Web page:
In 1885, the Allegheny County Jail in Pittsburgh, Pa., and its associated courthouse were crowning glories of architect Henry Hobson Richardson's career, which spawned the Richardsonian Romanesque school of architecture with its massive stone walls and dramatic semicircular arches. Richardson, born in 1836, died one month before the jail was completed, but the building has proven to be as enduring as his fame.
The building's restoration has been a cause célèbre in Pittsburgh, where county administrations had made the project on-again-off-again for 10 years before it finally reached fruition. For architect Mihai Marcu, president and chief executive officer of Pittsburgh-based architect IKM Inc., restoring and adapting the historic jail as a family court building has been a high point as well. "It is an extremely exciting project because we started with something so wonderful. ... You don't find too many buildings that have the beginnings of this one," he says.
"It's one of the most important buildings in the world," says Frederick C. Watts, project manager for IKM. "To see it fall into disrepair was just unacceptable."
Demolition could have created a political impasse because of the jail's status as a historic landmark. Converting it to family court allowed the county to save rent it had been paying for other locations and to make use of a central site.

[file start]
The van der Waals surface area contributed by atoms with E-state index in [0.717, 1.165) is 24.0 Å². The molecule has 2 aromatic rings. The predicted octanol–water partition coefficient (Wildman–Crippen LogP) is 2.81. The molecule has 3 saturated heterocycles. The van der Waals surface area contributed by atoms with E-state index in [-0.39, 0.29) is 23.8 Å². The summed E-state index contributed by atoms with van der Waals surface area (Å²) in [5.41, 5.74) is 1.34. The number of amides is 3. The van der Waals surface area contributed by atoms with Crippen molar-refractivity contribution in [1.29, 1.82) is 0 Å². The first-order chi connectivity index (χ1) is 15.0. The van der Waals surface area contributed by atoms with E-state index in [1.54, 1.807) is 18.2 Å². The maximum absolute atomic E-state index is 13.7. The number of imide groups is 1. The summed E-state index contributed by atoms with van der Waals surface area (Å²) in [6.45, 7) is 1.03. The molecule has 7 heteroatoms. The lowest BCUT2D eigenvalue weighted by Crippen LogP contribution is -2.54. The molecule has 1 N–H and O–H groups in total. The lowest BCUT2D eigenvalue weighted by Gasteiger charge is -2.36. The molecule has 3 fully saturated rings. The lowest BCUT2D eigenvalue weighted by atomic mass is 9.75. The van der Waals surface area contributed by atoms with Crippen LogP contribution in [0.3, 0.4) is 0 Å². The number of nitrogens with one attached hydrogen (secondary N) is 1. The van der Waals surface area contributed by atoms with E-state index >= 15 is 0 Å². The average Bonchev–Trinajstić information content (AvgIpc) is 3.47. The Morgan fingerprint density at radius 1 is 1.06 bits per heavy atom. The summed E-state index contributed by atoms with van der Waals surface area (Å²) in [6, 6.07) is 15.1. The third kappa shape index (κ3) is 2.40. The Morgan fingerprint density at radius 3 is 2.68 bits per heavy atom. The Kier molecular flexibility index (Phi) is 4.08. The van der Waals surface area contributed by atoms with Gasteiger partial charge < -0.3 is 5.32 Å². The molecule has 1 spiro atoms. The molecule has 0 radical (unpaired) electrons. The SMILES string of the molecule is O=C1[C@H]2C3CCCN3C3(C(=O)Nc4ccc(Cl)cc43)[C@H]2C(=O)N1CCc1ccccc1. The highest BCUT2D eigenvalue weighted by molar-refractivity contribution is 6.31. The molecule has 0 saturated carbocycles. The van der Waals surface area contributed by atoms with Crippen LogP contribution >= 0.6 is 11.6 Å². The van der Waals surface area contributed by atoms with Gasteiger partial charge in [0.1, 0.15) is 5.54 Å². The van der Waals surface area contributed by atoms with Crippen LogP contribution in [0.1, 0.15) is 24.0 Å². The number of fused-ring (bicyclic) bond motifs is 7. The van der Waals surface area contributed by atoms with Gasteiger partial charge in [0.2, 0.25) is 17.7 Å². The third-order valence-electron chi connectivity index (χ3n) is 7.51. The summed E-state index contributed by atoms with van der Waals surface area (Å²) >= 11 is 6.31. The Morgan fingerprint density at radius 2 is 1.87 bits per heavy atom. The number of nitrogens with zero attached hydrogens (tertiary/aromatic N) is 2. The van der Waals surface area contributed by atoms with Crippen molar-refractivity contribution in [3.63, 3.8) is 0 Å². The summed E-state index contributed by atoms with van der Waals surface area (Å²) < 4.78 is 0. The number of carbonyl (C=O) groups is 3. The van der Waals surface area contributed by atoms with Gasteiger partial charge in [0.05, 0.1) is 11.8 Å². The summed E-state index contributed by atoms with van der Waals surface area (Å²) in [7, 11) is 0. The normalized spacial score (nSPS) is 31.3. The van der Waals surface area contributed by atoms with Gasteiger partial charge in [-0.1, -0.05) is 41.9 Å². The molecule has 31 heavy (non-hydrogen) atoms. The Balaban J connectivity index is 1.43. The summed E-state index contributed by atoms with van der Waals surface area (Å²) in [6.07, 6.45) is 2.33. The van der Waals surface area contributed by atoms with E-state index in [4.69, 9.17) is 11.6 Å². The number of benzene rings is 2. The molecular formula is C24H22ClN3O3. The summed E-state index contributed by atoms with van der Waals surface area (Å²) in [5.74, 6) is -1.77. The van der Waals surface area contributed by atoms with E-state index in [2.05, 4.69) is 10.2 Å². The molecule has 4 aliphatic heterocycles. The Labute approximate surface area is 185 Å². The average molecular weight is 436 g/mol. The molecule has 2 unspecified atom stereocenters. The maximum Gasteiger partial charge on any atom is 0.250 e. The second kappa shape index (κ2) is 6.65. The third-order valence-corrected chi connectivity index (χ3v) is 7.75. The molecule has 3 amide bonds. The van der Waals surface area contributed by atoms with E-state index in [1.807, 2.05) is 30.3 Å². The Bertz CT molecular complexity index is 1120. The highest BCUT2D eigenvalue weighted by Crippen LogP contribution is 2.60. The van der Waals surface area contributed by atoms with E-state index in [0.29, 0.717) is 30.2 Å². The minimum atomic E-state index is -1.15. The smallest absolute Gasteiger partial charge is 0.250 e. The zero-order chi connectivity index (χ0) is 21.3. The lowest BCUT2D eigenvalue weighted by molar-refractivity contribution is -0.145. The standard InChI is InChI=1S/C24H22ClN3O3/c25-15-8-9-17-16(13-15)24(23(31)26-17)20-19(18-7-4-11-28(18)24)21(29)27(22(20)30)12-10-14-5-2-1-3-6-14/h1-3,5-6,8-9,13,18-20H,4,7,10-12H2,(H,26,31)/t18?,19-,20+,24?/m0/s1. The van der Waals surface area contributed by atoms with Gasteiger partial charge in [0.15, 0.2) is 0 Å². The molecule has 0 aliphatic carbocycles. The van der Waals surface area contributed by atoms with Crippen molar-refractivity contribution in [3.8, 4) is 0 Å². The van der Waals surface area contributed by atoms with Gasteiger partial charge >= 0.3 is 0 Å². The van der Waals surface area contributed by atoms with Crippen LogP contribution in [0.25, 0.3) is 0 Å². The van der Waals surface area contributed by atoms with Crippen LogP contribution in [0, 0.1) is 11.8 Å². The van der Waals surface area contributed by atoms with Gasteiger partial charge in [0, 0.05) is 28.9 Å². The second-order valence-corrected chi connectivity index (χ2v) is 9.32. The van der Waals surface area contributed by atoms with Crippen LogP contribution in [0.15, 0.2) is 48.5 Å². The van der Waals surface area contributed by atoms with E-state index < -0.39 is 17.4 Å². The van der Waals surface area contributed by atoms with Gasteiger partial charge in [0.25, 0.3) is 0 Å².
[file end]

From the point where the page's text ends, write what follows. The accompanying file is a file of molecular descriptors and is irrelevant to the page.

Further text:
While the exterior appears much as it did more than 100 years ago, the interior has been vastly modified. "Changing that atmosphere from within the walls was what I felt was so challenging," says Marcu.
Says Allegheny County principal architect Sam Taylor, "It had the feel of a jail."
In 1992, when the project was first discussed, a number of adaptive-reuse proposals were considered. They included a shopping mall, a hotel and a criminal court facility. "Halfway through that design process, the direction changed. The family court system became more vocal with their needs," says Taylor. That system was being housed in several locations, crowding victims and witnesses, adults and juveniles, divorcing husbands and wives and their entourages all together. "It reminded me of Hill Street Blues," he says. In designing the renovation, says Taylor, "Our main goal was to create a facility that was more humane to the public."
Watts puts it another way: "If there was another challenge that was important for the design goals, it was the need that the building become a child-friendly, family-friendly institution in a space that was originally designed to be imposing and frightening. To try to make that conversion and still be respectful of the original design of the building was a major challenge. I think we accomplished that. It brings a great deal of dignity to the family court process."
"The building still conveys a sense of the past but hopefully conveys respect for the law rather than fear of it," says Marcu.
Not the least of the problems was that a temporary holding area had to be maintained during construction for prisoners awaiting trial in the adjoining courthouse. "Essentially we rebuilt the building while prisoners were still in a small section of it," says Michael Cain, senior project manager for contractor-developer Mascaro Construction.